If you are looking for a Malaysia souvenir to purchase, you will soon find that there are many of these items that are on sale at various shopping complexes and crafts centre. A brief description of some of the items made by the local craftsmen of Malaysia is provided below.
Batik and Songket
Batik is the local language which means "to draw in wax" and its origin can be traced back to Indonesia. There are 2 types of batik production namely "Tulis or Conteng" and "Cap". The first method uses a metal pen tool filled with hot wax in outlining the design of the batik. After the outline has been drawn, colours are painted on the cloth. "Tulis" means write and "conteng" means scribble in the local language.
The "Cap" method uses the application of wax directly onto the cloth using soldered tin or copper strips block impressed with the fashioned design. The newer process using silkscreen is commonly used now where different screens are used according to the colours and patterns desired.
Traditional batik uses silk or cotton cloth as its material. The advancement of technology has enabled fabrics such as voile, chiffon, cheesecloth, georgette and velvet to be used in the design of batik.
The songket is an elaborate and richly hued handwoven embroidery used by the Malays Royalty and nobility. Infused with traditional handwoven silk or cotton yarn, it is a colourful cloth which is still used today during the coronation of a King or Sultan, weddings or awards ceremony. Bow ties, vests and jackets can also be made from this material.
Pewter as a Malaysia Souvenir
Pewter was made popular in Malaysia as Malaysia was a leading tin mining nation in the late 19th century to early 20th century. Pewter is made from an alloy composed of tin and other metals of which the molten metal is poured into pre heated steel mould, filed and polished.
More complicated item consists of different parts which are soldered together. Some of the souvenir items made from pewter are mug, name card holder, twin tower, kl tower, photo frame, cigarette lighter, letter opener and clock.
Visit Royal Selangor Visitor Centre in Setapak and you will learn the art of making pewter as well as making your own souvenir.
Silverware as a Malaysia Souvenir
In the past, silverware was linked to the social status of a person. It signifies wealth and power during the time of the Malay aristocracy in the Malacca Sutanate. It is made by hammering the silver and decorated with patterns of flora and fauna motifs. Two categories of silver crafting are used in Malaysia.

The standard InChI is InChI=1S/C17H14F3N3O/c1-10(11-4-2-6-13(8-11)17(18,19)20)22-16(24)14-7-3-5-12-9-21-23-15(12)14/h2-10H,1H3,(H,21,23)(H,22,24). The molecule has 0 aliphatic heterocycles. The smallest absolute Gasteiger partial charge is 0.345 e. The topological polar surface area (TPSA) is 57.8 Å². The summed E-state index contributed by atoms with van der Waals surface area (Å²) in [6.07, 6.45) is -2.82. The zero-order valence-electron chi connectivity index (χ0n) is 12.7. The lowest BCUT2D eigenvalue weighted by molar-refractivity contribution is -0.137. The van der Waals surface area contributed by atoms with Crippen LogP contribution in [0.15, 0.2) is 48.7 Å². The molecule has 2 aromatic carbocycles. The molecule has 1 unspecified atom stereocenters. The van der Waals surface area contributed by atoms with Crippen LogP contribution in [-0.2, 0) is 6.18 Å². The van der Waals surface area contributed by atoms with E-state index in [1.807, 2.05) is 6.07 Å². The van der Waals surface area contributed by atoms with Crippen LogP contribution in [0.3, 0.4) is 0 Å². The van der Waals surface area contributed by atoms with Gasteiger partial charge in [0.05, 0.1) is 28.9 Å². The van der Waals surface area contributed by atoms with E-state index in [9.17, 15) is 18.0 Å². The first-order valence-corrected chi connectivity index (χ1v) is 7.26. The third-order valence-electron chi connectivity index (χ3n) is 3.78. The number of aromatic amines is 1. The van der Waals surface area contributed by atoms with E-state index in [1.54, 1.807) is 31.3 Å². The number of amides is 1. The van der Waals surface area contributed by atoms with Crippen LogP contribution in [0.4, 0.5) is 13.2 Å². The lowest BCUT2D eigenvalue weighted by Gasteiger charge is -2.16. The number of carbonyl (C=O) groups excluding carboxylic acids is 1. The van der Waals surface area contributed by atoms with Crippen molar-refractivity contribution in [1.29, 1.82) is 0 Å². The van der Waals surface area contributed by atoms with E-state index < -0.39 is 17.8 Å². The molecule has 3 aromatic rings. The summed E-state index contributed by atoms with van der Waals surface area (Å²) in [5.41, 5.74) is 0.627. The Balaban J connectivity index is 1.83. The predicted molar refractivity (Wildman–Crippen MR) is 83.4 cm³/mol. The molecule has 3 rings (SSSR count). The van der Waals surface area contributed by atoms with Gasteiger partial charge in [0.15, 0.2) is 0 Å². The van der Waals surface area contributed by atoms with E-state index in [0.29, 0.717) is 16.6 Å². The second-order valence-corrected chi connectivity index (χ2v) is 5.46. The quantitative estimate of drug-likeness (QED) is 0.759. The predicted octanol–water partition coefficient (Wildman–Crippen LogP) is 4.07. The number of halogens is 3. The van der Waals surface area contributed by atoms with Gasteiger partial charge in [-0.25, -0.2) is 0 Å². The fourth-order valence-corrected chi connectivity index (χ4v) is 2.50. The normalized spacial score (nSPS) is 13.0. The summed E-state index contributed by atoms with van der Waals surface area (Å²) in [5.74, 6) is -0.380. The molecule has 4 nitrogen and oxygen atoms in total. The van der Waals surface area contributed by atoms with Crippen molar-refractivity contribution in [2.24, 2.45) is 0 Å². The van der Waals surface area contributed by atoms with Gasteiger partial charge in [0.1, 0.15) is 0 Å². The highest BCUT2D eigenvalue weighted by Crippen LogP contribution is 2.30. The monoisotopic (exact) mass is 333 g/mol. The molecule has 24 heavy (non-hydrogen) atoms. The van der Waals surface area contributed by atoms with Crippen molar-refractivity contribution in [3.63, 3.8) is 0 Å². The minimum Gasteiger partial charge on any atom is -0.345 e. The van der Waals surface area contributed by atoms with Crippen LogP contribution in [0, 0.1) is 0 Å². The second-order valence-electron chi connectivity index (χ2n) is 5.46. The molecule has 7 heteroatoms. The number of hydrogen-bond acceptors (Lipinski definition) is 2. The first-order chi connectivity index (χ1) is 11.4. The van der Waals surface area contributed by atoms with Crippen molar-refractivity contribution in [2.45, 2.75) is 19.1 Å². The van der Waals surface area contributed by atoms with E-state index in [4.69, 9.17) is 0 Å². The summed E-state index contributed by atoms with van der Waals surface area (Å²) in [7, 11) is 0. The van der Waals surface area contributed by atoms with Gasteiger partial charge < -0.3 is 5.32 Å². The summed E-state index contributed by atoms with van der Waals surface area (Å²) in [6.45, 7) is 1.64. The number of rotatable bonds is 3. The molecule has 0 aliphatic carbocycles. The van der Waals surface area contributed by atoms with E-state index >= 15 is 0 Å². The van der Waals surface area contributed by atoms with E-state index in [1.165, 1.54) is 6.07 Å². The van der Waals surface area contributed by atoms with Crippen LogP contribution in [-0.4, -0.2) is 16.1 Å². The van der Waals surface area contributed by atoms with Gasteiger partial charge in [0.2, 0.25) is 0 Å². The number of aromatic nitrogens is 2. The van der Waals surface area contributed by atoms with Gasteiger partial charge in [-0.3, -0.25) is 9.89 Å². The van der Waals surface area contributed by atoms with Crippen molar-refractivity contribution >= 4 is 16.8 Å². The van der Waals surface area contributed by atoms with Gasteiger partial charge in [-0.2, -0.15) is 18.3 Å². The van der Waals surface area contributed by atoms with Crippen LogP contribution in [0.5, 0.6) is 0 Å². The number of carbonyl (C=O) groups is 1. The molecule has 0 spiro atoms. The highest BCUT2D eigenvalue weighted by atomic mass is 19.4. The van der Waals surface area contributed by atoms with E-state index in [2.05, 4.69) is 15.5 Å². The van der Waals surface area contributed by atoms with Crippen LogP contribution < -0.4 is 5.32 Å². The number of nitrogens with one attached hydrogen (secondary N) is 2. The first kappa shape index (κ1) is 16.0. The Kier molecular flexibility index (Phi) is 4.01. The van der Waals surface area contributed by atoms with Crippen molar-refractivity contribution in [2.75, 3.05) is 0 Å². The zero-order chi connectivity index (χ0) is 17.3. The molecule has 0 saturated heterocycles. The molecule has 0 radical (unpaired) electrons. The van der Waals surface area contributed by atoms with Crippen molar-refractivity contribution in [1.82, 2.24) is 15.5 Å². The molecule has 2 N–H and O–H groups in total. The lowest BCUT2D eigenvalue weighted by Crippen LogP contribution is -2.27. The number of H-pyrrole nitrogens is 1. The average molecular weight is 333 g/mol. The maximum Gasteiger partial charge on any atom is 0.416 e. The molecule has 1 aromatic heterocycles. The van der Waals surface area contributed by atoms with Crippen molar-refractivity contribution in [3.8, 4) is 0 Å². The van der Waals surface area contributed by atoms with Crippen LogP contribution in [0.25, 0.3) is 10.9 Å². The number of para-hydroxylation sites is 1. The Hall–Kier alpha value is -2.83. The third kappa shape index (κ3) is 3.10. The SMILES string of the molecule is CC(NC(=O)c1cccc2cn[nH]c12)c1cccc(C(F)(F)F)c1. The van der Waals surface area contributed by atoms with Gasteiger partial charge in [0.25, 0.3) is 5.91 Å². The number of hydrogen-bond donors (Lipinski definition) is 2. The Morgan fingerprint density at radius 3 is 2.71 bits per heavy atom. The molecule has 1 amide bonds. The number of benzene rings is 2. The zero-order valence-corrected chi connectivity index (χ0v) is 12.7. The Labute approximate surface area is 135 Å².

The first method is filigree work where the silver is drawn into fine threads and twisted into delicate ornamental tracery. The second method is repousse where sheet silver is hammered into relief from the reverse to produce various designs for the items being made.
The items that are produced are silver rose bowls, jewellery boxes, bolster ends, the caping, belts, buckles, snuff boxes, and betelnut set.
Betelnut set is also called "Tepak Sireh" in Malay language usually used by the Malays. It is the custom of the Malay suitor to announce his intentions to his prospective bride's parents by sending them a complete set of betelnut through a trusted intermediary. The acceptance of the gift signifies agreement to the betrothal.
Forest Based Fibre
The forest based fibres such as rattan bamboo, ribu-ribu, bemban, mengkuang and pandanus are coiled, plaited, twined and woven to produce comely bags, baskets, mats and hats.
Rattan or cane are usually used for furniture while the smaller varieties are woven into baskets ranging from waste paper basket to picnic hampers. The ribu-ribu of Sabah or Lygodium are woven from the twines of the creeper fern by the ethnic Rungus people in Kudat and is a Sabah specialty. So, remember to get one if you happen to be in Sabah.
Ceramic and Glass
Ceramic and glass craft are also widely produced in Malaysia as souvenir items.
The abundance of good and durable tropical wood from the rainforests of Malaysia has enabled the woodcarvings industry to thrive. Head for WARISENI Woodcarvings at the capital city of Kuala Lumpur and see the many products on display here. You may even want to purchase an item or two as a Malaysia souvenir.
Where to Get Malaysia Souvenir
If you are in the capital of Malaysia, head for Kuala Lumpur Craft Complex to see the souvenir items that are readily available for you to choose from.
You can also go to Central Market, one of the most popular tourist destination in getting souvenirs from Malaysia.
Get a listing of Kuala Lumpur Souvenir Outlets to help you get good and value for money souvenirs.
Pucuk Rebung Museum Gallery in Suria KLCC is another place you can go for some unique souvenir and collectibles.
Pos Malaysia Stamps
If you are into stamps, you may want to visit the head office of Pos Malaysia where you can purchase stamps of Malaysia.